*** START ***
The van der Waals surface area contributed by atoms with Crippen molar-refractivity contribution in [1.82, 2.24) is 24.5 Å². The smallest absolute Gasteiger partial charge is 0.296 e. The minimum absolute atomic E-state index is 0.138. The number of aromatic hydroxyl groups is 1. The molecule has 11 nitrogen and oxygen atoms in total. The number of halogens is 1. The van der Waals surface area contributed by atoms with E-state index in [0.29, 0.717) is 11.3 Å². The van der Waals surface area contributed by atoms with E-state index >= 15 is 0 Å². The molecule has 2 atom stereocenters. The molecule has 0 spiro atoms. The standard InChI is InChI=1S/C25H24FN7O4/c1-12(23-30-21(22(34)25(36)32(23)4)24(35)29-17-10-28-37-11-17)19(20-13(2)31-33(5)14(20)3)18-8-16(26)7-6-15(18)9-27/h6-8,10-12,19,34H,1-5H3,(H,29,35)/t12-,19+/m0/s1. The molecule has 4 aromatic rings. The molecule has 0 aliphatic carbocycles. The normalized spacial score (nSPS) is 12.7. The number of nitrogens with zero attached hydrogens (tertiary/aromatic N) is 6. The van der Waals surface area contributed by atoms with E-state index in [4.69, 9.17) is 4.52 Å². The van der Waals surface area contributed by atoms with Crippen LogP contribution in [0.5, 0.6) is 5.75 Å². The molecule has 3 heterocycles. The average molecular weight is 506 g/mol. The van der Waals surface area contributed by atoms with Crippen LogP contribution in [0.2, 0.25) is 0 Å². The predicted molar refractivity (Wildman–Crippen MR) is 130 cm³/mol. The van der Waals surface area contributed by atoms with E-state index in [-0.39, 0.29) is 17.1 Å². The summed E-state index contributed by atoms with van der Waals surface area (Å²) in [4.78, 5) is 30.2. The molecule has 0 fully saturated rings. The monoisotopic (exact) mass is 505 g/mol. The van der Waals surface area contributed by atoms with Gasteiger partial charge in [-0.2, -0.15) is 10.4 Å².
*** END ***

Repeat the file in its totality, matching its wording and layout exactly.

The van der Waals surface area contributed by atoms with Crippen molar-refractivity contribution in [1.82, 2.24) is 24.5 Å². The smallest absolute Gasteiger partial charge is 0.296 e. The minimum absolute atomic E-state index is 0.138. The number of aromatic hydroxyl groups is 1. The molecule has 11 nitrogen and oxygen atoms in total. The number of halogens is 1. The van der Waals surface area contributed by atoms with E-state index in [0.29, 0.717) is 11.3 Å². The van der Waals surface area contributed by atoms with E-state index >= 15 is 0 Å². The molecule has 2 atom stereocenters. The molecule has 0 spiro atoms. The standard InChI is InChI=1S/C25H24FN7O4/c1-12(23-30-21(22(34)25(36)32(23)4)24(35)29-17-10-28-37-11-17)19(20-13(2)31-33(5)14(20)3)18-8-16(26)7-6-15(18)9-27/h6-8,10-12,19,34H,1-5H3,(H,29,35)/t12-,19+/m0/s1. The molecule has 4 aromatic rings. The molecule has 0 aliphatic carbocycles. The normalized spacial score (nSPS) is 12.7. The number of nitrogens with zero attached hydrogens (tertiary/aromatic N) is 6. The van der Waals surface area contributed by atoms with E-state index in [4.69, 9.17) is 4.52 Å². The van der Waals surface area contributed by atoms with Crippen LogP contribution in [0.5, 0.6) is 5.75 Å². The molecule has 3 heterocycles. The average molecular weight is 506 g/mol. The van der Waals surface area contributed by atoms with Crippen LogP contribution in [0.2, 0.25) is 0 Å². The predicted molar refractivity (Wildman–Crippen MR) is 130 cm³/mol. The van der Waals surface area contributed by atoms with E-state index in [-0.39, 0.29) is 17.1 Å². The summed E-state index contributed by atoms with van der Waals surface area (Å²) in [4.78, 5) is 30.2. The molecule has 0 fully saturated rings. The monoisotopic (exact) mass is 505 g/mol. The van der Waals surface area contributed by atoms with Gasteiger partial charge in [-0.2, -0.15) is 10.4 Å².